Novogradac divided the location of LIHTC allocations into subsets, examining 9% LIHTC properties and 4% LIHTC properties separately, as well as new construction versus all other types. The analysis also looks at LIHTC properties that received allocations in the past five years for which data is available compared to all LIHTC properties. The sources used are the U.S. Department of Housing and Urban Development’s (HUD’s) LIHTC property database, which contains information on 49,449 properties and more than 3.3 million homes placed in service (PIS) between 1987 and 2019, and the U.S. Census Bureau.
Novogradac analyzed properties to determine how many are in difficult development areas, low-poverty census tracts (defined as census tracts with a poverty rate of less than 10%), qualified census tracts, and majority-Black, Indigenous and people of color (BIPOC) census tracts. The area median income (AMI) in the BIPOC tracts was also analyzed to show the percentage of properties located in low- and moderate-income communities. For comparison purposes, these analyses were also done for market-rate, multifamily housing properties with five or more apartments.
The main takeaway from the analysis is that when looking at recent LIHTC allocations, there has been a shift towards locating LIHTC properties in lower-poverty census tracts. A quarter of LIHTC properties that received allocations over 2014 to 2019 were in low-poverty census tracts compared to 20% of all LIHTC properties receiving allocations through 2019. Low-poverty census tracts account for 44% of the approximately 74,100 census tracts in the United States. Additionally, a smaller percentage of LIHTC properties with recent allocations are located in majority-BIPOC census tracts, especially those in census tracts at or below 80% of the AMI, compared to the entire universe of LIHTC properties.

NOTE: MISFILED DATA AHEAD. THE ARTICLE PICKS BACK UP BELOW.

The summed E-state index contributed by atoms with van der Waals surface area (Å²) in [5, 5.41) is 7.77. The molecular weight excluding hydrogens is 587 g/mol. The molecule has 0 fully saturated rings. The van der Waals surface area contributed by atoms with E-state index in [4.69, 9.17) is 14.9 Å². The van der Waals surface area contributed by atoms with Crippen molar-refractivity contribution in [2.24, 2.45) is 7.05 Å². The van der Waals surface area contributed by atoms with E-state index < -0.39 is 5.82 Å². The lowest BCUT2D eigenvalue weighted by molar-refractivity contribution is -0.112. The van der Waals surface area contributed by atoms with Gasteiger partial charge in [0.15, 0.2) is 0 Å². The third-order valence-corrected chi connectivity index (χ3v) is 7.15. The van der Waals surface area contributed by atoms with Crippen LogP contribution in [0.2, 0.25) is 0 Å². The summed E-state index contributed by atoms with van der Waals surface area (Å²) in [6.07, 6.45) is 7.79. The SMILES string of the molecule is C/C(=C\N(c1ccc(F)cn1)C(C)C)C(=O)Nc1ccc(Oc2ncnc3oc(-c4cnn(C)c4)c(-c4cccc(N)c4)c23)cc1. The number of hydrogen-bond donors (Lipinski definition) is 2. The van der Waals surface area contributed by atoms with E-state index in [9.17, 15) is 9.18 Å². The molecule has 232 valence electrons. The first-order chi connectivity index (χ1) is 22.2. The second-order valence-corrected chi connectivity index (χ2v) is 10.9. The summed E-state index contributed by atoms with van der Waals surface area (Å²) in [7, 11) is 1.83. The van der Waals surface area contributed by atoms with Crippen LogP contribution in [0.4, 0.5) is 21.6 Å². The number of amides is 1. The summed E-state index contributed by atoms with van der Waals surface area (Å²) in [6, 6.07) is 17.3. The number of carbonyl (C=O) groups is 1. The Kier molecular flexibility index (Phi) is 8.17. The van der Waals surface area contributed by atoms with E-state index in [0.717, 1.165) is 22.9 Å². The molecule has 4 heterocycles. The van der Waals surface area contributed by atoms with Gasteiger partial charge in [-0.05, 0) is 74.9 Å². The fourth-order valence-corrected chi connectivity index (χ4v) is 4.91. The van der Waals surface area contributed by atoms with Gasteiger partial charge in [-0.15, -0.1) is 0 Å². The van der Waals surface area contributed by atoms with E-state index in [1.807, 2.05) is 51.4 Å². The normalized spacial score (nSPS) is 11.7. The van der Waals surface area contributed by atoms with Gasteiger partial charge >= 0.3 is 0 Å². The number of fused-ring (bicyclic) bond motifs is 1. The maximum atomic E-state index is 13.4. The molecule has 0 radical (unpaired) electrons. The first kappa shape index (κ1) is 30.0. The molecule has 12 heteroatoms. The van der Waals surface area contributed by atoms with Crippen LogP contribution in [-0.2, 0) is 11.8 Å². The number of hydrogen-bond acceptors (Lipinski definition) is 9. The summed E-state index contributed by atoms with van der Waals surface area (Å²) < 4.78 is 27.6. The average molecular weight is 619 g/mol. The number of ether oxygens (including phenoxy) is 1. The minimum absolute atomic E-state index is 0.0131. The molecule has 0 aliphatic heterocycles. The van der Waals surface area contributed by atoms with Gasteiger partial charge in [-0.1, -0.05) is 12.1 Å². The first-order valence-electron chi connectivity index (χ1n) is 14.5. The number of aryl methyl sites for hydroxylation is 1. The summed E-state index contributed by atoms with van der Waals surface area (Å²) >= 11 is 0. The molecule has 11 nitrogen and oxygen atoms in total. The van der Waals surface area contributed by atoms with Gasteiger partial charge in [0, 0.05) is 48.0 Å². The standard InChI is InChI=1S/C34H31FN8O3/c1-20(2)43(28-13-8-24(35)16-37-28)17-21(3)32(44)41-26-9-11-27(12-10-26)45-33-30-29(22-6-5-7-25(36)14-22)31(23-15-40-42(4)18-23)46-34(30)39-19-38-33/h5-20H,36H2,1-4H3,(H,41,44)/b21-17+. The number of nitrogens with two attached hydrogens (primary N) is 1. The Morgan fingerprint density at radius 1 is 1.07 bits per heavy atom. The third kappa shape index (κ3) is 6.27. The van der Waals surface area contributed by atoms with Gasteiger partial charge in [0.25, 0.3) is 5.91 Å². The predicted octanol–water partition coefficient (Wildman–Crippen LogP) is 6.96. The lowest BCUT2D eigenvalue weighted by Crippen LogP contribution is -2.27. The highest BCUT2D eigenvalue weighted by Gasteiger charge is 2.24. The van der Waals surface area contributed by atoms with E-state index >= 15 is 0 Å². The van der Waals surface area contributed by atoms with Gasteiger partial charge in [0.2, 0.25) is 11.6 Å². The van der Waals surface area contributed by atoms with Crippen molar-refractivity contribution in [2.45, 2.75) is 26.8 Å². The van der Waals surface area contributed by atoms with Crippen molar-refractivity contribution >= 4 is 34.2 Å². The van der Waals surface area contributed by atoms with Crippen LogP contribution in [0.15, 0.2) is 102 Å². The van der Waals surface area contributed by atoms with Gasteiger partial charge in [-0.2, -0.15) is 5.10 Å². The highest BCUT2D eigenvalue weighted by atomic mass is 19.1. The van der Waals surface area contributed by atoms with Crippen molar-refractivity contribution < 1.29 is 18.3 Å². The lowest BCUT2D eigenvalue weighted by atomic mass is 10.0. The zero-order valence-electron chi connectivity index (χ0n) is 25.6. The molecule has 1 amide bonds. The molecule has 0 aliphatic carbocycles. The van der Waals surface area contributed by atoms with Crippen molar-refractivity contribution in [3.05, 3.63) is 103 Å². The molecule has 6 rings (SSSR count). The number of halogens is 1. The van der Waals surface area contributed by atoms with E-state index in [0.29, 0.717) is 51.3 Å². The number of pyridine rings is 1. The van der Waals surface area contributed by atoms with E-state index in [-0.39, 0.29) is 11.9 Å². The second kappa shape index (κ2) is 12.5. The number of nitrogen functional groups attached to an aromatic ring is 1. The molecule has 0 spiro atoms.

Examining new construction LIHTC properties PIS, for both 9% and 4%, a smaller percentage of properties are located in majority-BIPOC, lower-income census tracts than compared to non-new construction properties. This reinforces that when developers are able to decide where to locate LIHTC properties, as is the case with newly constructed LIHTC properties, these properties are less likely to be in higher-poverty, racially segregated areas, as opposed to when LIHTCs are used to rehabilitate properties where siting decisions were made before the LIHTC financing.
Newly constructed LIHTC properties, those receiving allocations between 2014 and 2019 (the latest HUD property data available), are even more likely to be sited in low-poverty census tracts, tracts with higher AMIs, and more racially integrated tracts. Nearly one-third are in low-poverty census tracts compared to 20% of all LIHTC properties receiving allocations and 42% were located in majority non-BIPOC census tracts with incomes at or greater than 80% AMIs, compared to 38% of all properties receiving allocation during that timeframe and 35% of all developments receiving allocations. In this particular case, the area covered by these census tracts is sizable–55% of all census tracts are majority non-BIPOC census tracts where residents have a median income at or greater than 80% AMI.
Next Steps–Resources Should Enhance the LIHTCs